He works, as we have seen, before He indwells, grappling with the conscience, breaking the will, and finally producing new birth. This is something like the building of a suitable house for Himself. Then He takes up His abode so that the very body of the believer becomes the temple of the Holy Ghost (1 Cor. 6:19). But we must not suppose that this is the end of everything. As indwelling He still works.

In the chapters in John already referred to (14, 15, 16), the Lord Jesus especially emphasized the teaching of the Spirit as regards His disciples. He would "teach" them "all things." He would "guide" them "into all truth." This was doubtless true in an especial degree of the apostles to whom He was speaking, inasmuch as they were to be the original depositories of the further revelations which are now contained in the Epistles. Admitting this, it is still true in a general sense of every believer, even the most recently converted — the babe — as 1 John 2:27 shows. The teaching work of the Spirit goes deeper than the mere imparting of information. He instructs so effectually that the believer not only knows mentally but is also possessed by the things that he knows. They are made living and operative in his life.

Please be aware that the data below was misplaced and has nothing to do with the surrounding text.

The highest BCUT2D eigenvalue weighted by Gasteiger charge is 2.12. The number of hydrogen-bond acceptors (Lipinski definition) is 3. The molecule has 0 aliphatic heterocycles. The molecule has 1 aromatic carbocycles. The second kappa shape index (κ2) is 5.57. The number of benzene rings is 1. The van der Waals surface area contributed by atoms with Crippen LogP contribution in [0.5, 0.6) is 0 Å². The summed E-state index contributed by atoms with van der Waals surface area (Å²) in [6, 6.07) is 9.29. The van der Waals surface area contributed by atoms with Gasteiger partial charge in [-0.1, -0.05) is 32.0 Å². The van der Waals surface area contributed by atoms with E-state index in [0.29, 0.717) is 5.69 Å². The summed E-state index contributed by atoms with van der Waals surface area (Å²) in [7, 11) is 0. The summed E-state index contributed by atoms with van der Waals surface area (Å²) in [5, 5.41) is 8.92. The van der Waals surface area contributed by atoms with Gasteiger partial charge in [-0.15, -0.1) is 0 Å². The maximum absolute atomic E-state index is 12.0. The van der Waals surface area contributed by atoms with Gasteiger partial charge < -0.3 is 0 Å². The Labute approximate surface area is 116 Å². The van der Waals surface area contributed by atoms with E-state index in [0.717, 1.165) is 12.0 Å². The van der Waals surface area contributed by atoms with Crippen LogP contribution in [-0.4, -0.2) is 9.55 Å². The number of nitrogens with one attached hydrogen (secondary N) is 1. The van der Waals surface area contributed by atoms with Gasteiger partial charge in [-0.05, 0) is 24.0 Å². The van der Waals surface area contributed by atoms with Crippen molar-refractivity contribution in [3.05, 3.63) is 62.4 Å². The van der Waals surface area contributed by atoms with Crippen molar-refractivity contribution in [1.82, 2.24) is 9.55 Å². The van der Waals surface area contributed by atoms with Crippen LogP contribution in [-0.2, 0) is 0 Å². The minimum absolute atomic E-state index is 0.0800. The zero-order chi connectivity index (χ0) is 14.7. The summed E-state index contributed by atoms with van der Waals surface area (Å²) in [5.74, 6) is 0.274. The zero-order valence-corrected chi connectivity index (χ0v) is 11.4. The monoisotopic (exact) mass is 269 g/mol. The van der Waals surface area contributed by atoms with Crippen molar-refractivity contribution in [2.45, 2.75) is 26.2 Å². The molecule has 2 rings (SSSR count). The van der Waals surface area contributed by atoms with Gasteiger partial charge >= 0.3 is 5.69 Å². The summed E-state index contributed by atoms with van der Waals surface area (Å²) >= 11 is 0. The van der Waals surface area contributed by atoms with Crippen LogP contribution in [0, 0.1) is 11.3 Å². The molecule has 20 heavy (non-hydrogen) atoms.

Then He strengthens as well as instructs. The Apostle prayed that the Ephesian saints might be "strengthened with might by His Spirit in the inner man" (Eph. 3:16). The inner man itself is the fruit of the Spirit's earlier working, but it needs to be strengthened if Christ is to dwell in the heart by faith.

Connected with this is His transforming work as spoken of in 2 Corinthians 3:18. We Christians, in contrast to Israel, have before us the unveiled glory of the Lord, and not the partial and veiled glory of the law as reflected in the face of Moses. Beholding that unveiled glory, we are changed or transformed "into the same image" from one degree of glory to another, "as by the Spirit of the Lord."

How vast the range of all those things which have come to light in the revelation which has reached us! Each item has its own peculiar glory which streams toward one central point of focus — the Lord Jesus Christ. His glory shines everywhere, and we may see it without a veil between. As we behold, we are transformed by the Spirit's power, and transformed into the same image, the very character of Christ being thus produced in us. This is perhaps the very crown and climax of the Spirit's work in the believer. He transforms, writing upon the fleshy table of the heart, Christ in His character, or moral features. This is to be supplemented and completed, when the Lord comes again, by the body of the saint being brought into conformity to Christ's body of glory. The Lord Himself will do this, it is true (Phil. 3:21), but not apart from the Spirit of God, for God will "quicken your mortal bodies by His Spirit that dwells in you (Rom. 8:11).